Saturday was tied up this weekend with various jobs to be done, so I had little time for any photography, but Sunday dawned with bright weather that looked like it might have promise, should I decide to take advantage. However, despite a desire to make use of the available time to take photos, I was also feeling lazy, with a conflicting need to just sit on my backside watching TV and reading books. And, for a while, this secondary need prevailed as, after my dad’s usual Sunday morning visit, the cloud cover had thickened considerably, draining much of the contrast from the world outside. Now, I don’t mind dull or inclement weather where photography is concerned – in fact it can be a positive boon in some cases – but I wasn’t really feeling it at the time and so the pull of the settee won out.
After dinner (I’m from Yorkshire, so “dinner” is actually the midday meal around these parts, and what others would call “dinner” is actually “tea” – not the drink, the evening meal) the weather had perked up again, the clouds had thinned back to large puffs of cumulus, and the light was bright. Not exactly golden-hour stuff, but suitable enough to jump in the car and head out for an hour of two. I’d already planned on a destination in the event of going out, and so off I went to Sheffield’s canal basin and wharf, now known as Victoria Quays (presumably because they lie just below the site of the former Victoria Station and adjacent Royal Victoria Hotel.
I took a couple of cameras with me – the Yashica Mat 124 G, and a Minolta Hi-Matic G2 that I’ve been chucking in my pocket when I go out, and I’ll split the results over a few blog posts as I get round to uploading the photos (12 frames from the Yashica, and 24 from the Minolta – although not all the Minolta shots were from Sunday).
I parked the car in the multi-storey adjacent to the canal basin. The last time I parked here I made the mistake of trying to use the lift / stairwell to get to ground level, only to discover the lifts to be out of service, all other doors locked, and the entire area stinking like something from hell that had been slowly baking in the heat radiating through the glass windows. This time, for the sake of my nose, I parked on a lower floor and just walked down the ramps..
The exit near where I was parked opened onto the north quay, a pleasant, cobbled area with benches looking out onto the canal basin and backed onto shops built into stone arches. Most of the shops appear to be disused at present, although there is a cafe that was making the most of the passing trade, and a number of people were sat outside with coffees and ice-creams. It’s a shame that more of the shops are not in use, but I think that the conversion of a lot of the surrounding buildings to residential units has perhaps not taken off as much as the developers hoped, and so there is not enough passing footfall at present. It’s a shame as it’s a nice enough place, but it’s a little off the beaten track from the town centre.
I decided to look around the wharf area first, and it’s the shots that I took there that will be shown in this post. The canal basin shots will come in another post, and then maybe a couple more containing the Hi-Matic shots.
The first shot I took was of the Straddle Wharf building itself. I’d have liked to have gotten more of the building in shot, but the fixed focal length of the lens, and lack of other vantage points meant this was the best I could get. I’ve cropped the shot slightly to remove a bit of sky at top-right, and I like the skewed symmetry that now results between the light and dark sections of the shot.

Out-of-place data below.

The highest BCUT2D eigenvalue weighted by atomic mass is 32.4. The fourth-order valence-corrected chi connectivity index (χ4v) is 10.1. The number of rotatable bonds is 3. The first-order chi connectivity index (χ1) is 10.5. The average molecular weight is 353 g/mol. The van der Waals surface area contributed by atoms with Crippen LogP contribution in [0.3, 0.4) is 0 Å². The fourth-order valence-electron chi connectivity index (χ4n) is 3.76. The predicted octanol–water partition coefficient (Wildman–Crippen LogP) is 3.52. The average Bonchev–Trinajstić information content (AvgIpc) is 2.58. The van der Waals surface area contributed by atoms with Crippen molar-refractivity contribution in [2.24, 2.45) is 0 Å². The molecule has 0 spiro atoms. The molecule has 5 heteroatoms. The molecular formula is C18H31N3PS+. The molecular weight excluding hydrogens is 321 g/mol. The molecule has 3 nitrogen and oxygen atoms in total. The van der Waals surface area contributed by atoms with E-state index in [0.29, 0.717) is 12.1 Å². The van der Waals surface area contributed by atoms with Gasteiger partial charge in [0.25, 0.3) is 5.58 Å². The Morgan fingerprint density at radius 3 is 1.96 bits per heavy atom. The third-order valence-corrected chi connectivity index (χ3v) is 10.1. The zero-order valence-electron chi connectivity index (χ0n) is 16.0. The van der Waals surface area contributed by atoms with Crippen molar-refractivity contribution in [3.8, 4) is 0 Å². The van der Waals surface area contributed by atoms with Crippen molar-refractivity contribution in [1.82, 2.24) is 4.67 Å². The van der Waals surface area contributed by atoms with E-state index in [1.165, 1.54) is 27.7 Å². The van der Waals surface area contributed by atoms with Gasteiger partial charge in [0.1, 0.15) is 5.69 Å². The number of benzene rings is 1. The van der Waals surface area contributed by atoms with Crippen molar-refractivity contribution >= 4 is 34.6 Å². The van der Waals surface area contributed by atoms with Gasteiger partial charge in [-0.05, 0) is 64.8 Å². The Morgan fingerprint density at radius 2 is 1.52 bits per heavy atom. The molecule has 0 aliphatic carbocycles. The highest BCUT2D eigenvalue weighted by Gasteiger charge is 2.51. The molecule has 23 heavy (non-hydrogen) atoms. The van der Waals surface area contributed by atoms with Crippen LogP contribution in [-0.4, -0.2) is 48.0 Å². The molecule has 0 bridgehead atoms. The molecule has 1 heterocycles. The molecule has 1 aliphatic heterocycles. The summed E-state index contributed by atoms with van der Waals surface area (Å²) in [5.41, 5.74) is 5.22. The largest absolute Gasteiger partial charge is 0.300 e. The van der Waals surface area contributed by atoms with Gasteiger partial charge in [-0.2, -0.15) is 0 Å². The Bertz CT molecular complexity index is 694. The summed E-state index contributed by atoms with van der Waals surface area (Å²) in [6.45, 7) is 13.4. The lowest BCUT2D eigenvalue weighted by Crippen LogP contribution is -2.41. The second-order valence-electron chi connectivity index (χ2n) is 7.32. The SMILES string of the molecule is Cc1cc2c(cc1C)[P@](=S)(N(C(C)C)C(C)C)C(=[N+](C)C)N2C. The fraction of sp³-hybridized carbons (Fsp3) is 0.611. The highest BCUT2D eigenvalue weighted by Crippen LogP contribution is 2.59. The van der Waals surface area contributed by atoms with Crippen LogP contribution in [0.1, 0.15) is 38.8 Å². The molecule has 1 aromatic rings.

The next shot was taken a few metres from the first, this time looking in the opposite direction towards Merchant’s Crescent, a terrace of houses originally inhabited ny coal merchants, but not re-developed into residential units. Again, this is cropped (to 6:4.5 ratio this time), partly to remove a small wedge of a building that encroached from the left of the image, and also because I didn’t feel the large expanse of mostly clear sky added anything to the top of the frame. I don’t mind negative space, but it wasn’t doing anything for me here. Sadly, I think the crop is now a little too tight at the left of the frame, but there was nothing much I could do with it apart from removing large chunks of stuff with Photoshop. Lesson for self – pay better attention to the viewfinder next time, eh?!
Walking past Merchant’s Crescent brings you to the front of the Grain Warehouse, where the next two shots were taken. The first is of a ninety-year-old weighbridge. I liked the way that the sun was casting the manufacturer’s mark into relief. I’d have preferred a shallower depth of field for this shot but the brightness of the sun meant I could only open up to f/8 before the combination of the Yashica’s 1/500sec maximum shutter speed and the Fomapan 200 film would have resulted in overexposure (what was I saying about dull weather before..?). The second, is the front of the Grain Warehouse itself. This is another building that is currently in the process of some renovation, but it thankfully retains signs of its former purpose. Again, the sunlight provided plenty of contrast in this shot, and a smaller aperture was no disadvantage here.
The final shot of this post was taken just around the corner from the last two and is a door and window in the Grain Warehouse. I don’t think I would have considered the shot had it not been for the shovel and length of rebar resting against the wall beside the door, which adds interest. The door has a plate beside it reading “The White House”, but I have no idea why – the building is neither white, nor a house. This is definitely my favourite shot of this batch though.
And that’s it. I’ll post about the remaining seven shots from this roll in a day or three’s time. Bye for now!